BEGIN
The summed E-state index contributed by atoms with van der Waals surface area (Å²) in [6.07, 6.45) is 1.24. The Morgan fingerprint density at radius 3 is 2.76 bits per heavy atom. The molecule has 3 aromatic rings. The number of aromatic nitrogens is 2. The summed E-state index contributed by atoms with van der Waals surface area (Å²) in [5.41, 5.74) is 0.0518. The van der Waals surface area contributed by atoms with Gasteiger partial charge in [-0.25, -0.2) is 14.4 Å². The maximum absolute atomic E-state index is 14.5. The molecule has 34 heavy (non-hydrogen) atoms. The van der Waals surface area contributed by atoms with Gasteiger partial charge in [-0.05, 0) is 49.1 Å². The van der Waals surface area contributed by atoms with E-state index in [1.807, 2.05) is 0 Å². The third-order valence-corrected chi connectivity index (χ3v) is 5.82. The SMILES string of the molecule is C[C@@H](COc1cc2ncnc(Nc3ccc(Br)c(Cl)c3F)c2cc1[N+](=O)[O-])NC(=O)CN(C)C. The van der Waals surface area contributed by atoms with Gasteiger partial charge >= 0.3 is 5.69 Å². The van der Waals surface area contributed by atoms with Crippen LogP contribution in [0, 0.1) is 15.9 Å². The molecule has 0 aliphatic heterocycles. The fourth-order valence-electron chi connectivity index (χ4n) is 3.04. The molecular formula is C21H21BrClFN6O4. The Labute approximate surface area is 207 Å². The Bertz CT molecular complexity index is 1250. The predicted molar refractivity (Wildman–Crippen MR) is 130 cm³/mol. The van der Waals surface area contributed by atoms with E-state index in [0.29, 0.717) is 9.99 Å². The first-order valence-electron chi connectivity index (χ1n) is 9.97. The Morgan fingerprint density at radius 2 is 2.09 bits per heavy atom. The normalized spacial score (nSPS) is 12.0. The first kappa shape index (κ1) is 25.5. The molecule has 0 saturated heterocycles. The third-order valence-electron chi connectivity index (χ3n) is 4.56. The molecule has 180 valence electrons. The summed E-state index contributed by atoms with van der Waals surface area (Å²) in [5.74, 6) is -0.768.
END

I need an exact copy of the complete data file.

The summed E-state index contributed by atoms with van der Waals surface area (Å²) in [6.07, 6.45) is 1.24. The Morgan fingerprint density at radius 3 is 2.76 bits per heavy atom. The molecule has 3 aromatic rings. The number of aromatic nitrogens is 2. The summed E-state index contributed by atoms with van der Waals surface area (Å²) in [5.41, 5.74) is 0.0518. The van der Waals surface area contributed by atoms with Gasteiger partial charge in [-0.25, -0.2) is 14.4 Å². The maximum absolute atomic E-state index is 14.5. The molecule has 34 heavy (non-hydrogen) atoms. The van der Waals surface area contributed by atoms with Gasteiger partial charge in [-0.05, 0) is 49.1 Å². The van der Waals surface area contributed by atoms with E-state index in [1.807, 2.05) is 0 Å². The third-order valence-corrected chi connectivity index (χ3v) is 5.82. The SMILES string of the molecule is C[C@@H](COc1cc2ncnc(Nc3ccc(Br)c(Cl)c3F)c2cc1[N+](=O)[O-])NC(=O)CN(C)C. The van der Waals surface area contributed by atoms with Gasteiger partial charge >= 0.3 is 5.69 Å². The van der Waals surface area contributed by atoms with Crippen LogP contribution in [0, 0.1) is 15.9 Å². The molecule has 0 aliphatic heterocycles. The fourth-order valence-electron chi connectivity index (χ4n) is 3.04. The molecular formula is C21H21BrClFN6O4. The Labute approximate surface area is 207 Å². The Bertz CT molecular complexity index is 1250. The predicted molar refractivity (Wildman–Crippen MR) is 130 cm³/mol. The van der Waals surface area contributed by atoms with E-state index in [0.29, 0.717) is 9.99 Å². The first-order valence-electron chi connectivity index (χ1n) is 9.97. The Morgan fingerprint density at radius 2 is 2.09 bits per heavy atom. The normalized spacial score (nSPS) is 12.0. The first kappa shape index (κ1) is 25.5. The molecule has 0 saturated heterocycles. The third-order valence-electron chi connectivity index (χ3n) is 4.56. The molecule has 180 valence electrons. The summed E-state index contributed by atoms with van der Waals surface area (Å²) in [5.74, 6) is -0.768.